Anderson Lee Aldrich sent mom a chilling message hours before Club Q was shot


Less than a day before Colorado Springs mass shooting suspect Anderson Lee Aldrich allegedly opened fire at an LGBT+ nightclub, their mother posted a chilling message about her child on Facebook.

“My son is missing,” wrote Laura Voepel, the mother of the 22-year-old mass shooting suspect accused of carrying out the Club Q massacre that left five people dead and more than a dozen injured, reported Inside Edition for the first time.

“He took my phone and my debit card. We had plans and were so excited,” Ms Voepel added.

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She also shared the last message her child sent her a day before the fatal shooting: “Get ready to have the best night ever.”

Just before midnight on Saturday, Ms. Voepel’s child, Aldrich, allegedly walked into the popular LGBT+ dance venue in Colorado Springs and opened fire with a gun that was allegedly legally purchased.

It’s just the latest in a string of details about the suspected gunman’s history and personal relationships with relatives unearthed in the days following the brutal massacre that has led many to investigate how the 22-year-old could legally purchase firearms.

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According to UKTN, law enforcement sources say the suspect legally purchased both weapons — a semi-automatic rifle and a handgun — that were allegedly used in Saturday’s deadly attack.

Aldrich, who reportedly identifies as non-binary, now faces preliminary charges, including five counts of murder and five counts of committing a bias-motivated crime that caused bodily harm in Saturday night’s carnage.

One of the central critiques of Aldrich’s ability to legally purchase firearms stems from an incident that occurred about a year and a half before they were arrested for their involvement in the Colorado Springs gay nightclub shooting.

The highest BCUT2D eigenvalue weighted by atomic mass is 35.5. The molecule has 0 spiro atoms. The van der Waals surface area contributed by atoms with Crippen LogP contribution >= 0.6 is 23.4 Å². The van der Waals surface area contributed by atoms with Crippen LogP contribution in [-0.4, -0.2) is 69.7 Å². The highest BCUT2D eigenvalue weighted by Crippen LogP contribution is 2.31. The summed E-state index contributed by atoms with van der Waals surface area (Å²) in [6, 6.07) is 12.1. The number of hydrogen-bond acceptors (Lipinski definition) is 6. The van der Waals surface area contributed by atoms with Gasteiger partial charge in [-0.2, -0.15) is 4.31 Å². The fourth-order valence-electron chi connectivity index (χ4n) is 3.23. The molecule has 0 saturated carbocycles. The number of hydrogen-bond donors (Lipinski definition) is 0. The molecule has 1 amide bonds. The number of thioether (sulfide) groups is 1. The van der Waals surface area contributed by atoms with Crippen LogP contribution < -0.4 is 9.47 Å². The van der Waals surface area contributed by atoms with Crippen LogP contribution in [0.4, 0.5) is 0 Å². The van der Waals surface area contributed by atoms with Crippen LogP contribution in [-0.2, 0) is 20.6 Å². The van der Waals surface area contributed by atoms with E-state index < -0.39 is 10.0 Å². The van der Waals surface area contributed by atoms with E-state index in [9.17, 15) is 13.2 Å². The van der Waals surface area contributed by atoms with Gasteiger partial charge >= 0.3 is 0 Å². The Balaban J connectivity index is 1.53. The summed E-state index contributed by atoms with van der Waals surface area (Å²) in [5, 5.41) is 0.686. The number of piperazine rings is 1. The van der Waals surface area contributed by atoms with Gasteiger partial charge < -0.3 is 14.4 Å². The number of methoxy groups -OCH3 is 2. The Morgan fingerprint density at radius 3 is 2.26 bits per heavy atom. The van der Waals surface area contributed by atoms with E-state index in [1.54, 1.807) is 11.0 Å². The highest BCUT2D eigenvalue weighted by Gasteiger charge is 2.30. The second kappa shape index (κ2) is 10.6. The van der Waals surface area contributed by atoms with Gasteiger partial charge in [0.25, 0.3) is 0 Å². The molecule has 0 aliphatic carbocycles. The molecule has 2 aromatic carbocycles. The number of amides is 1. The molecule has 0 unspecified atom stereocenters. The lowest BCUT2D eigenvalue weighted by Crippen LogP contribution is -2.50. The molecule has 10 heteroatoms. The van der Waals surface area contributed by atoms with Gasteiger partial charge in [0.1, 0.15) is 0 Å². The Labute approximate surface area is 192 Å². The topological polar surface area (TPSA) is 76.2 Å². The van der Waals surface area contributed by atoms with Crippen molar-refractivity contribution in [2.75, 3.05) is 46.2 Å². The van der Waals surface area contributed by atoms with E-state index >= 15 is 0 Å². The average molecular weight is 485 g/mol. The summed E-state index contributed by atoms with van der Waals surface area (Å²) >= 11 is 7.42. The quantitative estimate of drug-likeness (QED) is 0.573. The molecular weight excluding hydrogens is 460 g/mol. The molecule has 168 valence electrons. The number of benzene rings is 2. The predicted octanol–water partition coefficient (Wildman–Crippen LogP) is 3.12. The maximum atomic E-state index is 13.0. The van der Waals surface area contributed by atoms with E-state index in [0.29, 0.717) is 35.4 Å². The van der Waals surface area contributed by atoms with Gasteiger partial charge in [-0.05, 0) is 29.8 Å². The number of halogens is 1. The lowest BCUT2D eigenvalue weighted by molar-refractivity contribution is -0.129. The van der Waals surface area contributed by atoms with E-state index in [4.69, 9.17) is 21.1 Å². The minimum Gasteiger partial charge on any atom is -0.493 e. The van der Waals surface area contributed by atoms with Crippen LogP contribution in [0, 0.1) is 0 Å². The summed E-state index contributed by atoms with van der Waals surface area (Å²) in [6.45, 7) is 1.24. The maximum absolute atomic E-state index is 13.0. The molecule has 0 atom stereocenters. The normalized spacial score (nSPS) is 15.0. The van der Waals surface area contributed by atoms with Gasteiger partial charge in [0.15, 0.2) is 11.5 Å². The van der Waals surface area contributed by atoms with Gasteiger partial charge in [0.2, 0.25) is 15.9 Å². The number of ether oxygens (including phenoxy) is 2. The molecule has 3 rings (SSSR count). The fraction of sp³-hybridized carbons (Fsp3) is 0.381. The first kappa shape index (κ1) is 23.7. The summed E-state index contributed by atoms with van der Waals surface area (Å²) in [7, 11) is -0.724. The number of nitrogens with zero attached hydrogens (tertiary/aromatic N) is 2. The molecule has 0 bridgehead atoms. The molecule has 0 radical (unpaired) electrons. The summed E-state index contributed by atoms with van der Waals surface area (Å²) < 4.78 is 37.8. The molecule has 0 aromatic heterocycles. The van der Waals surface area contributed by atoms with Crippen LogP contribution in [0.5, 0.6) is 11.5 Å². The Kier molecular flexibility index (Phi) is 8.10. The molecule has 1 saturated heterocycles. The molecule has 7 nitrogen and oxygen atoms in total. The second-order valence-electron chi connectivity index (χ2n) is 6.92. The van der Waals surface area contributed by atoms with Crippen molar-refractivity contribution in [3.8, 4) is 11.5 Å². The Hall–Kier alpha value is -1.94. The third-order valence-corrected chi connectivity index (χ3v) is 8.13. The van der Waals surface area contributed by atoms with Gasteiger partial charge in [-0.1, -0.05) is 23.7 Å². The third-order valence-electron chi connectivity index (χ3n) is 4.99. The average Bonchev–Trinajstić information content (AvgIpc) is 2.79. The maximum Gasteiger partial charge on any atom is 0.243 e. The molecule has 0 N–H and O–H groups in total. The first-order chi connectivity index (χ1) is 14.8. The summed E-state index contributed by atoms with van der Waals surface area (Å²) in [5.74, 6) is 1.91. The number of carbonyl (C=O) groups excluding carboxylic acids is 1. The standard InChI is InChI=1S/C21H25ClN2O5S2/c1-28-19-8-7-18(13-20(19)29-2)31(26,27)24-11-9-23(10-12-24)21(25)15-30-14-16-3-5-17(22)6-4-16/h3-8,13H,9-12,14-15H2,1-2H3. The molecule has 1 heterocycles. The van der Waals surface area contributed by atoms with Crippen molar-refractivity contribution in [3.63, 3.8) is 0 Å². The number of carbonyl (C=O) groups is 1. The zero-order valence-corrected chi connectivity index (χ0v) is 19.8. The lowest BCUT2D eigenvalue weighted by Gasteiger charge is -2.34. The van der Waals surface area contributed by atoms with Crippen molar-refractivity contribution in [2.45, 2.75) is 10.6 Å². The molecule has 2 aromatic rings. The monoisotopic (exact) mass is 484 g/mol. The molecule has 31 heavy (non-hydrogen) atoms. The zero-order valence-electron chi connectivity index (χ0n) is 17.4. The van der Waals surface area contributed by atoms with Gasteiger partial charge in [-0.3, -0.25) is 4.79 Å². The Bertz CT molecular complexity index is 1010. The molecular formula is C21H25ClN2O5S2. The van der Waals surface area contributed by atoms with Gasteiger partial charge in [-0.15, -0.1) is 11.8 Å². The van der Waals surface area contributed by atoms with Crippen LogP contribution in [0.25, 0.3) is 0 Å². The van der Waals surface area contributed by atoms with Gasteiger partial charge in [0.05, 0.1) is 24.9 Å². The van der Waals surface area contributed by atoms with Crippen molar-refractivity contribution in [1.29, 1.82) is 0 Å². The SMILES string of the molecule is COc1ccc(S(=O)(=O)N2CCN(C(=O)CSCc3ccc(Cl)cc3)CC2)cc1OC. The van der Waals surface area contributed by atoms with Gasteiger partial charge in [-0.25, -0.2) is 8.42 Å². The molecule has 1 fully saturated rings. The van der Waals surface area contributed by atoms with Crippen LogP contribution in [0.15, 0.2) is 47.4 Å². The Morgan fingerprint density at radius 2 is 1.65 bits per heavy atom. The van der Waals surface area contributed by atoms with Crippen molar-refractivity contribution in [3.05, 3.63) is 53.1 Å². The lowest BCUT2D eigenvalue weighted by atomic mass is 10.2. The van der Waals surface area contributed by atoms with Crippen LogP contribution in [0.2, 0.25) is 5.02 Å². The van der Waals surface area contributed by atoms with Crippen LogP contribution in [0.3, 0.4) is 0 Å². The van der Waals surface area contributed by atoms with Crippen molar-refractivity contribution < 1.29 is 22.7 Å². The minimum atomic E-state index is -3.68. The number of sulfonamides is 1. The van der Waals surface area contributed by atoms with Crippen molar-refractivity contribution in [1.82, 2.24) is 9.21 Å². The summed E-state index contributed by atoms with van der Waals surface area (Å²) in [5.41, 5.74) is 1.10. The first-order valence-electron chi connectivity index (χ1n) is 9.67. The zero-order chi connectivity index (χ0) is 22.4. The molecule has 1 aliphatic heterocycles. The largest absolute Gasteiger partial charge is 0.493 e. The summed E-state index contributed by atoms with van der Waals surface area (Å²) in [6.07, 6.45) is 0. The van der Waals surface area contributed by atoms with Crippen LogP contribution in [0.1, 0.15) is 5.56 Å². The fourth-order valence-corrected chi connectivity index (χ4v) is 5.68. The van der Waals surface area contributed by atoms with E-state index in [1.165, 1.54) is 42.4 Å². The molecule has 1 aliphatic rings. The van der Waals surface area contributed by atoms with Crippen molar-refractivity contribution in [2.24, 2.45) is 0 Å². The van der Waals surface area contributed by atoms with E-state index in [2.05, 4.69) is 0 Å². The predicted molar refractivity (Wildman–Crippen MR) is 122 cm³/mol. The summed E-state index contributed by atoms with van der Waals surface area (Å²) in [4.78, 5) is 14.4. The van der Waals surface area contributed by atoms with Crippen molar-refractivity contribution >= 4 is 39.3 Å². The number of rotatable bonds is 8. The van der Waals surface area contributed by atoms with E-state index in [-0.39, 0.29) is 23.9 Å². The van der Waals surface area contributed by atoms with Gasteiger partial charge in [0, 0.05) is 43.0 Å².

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In June 2021, Aldrich, then aged 21, reportedly threatened their mother with a homemade bomb, forcing neighbors in surrounding homes to evacuate while the bomb call and crisis negotiators persuaded them to surrender.

According to a press release from the El Paso County Sheriff’s Office, Ms. Voepel had called 911 at the time and informed them that her child “threatened to harm her with a homemade bomb, multiple guns and ammunition.” The standoff reportedly lasted three hours before police were able to talk Aldrich out of the way and de-escalate the situation.

Anderson Lee Aldrich, 22, the suspect in the mass shooting that killed five people and injured 17 at an LGBTQ nightclub, appears before a judge along with public defenders Joseph Archambault and Michael Bowman at their hearing in a video link from the jail. side and in a wheelchair and showing facial injuries in a still image from a video in Colorado Springs, Colorado


Aldrich was booked on two counts of threatening felony and three counts of first-degree kidnapping, but the 21-year-old was never formally charged and the case was sealed, meaning anyone who inquired about the incident would be told: “so a record does not exist.” District Attorney Michael Allen said Monday.

“The red flag question is something that I don’t think any of us here are in a position to answer,” Mr Allen said, after being asked by a reporter about Aldrich’s past run-ins with law enforcement and how that hasn’t got the state going. brought. laws designed to prevent dangerous people from getting their hands on such weapons.

“Colorado has very restrictive seal laws. What that means is that if a case is filed in a courtroom in the state of Colorado and is dismissed for any reason, it will be automatically sealed,” he added, before explaining exactly how officers would respond if asked about a sealed case.

“That’s a change in the law that happened in 2019. That same statute requires us to give very specific answers… to say in response to questions about it that ‘no such record exists’.”

Mr Allen noted that the 10 “arrest only” charges of first-degree murder and committing a bias-motivated crime causing bodily harm are likely to be updated when formal charges are eventually brought to court.

On Wednesday, Aldrich made his first appearance in court via video stream, where a judge denied the 22-year-old suspect’s bail. The motive for the shooting is still under investigation, but authorities said Aldrich may face charges of murder and hate crimes.

The next court date has been set for December 6 at 8:30 a.m. local time, but that appearance could move due to a scheduling conflict with the defense.


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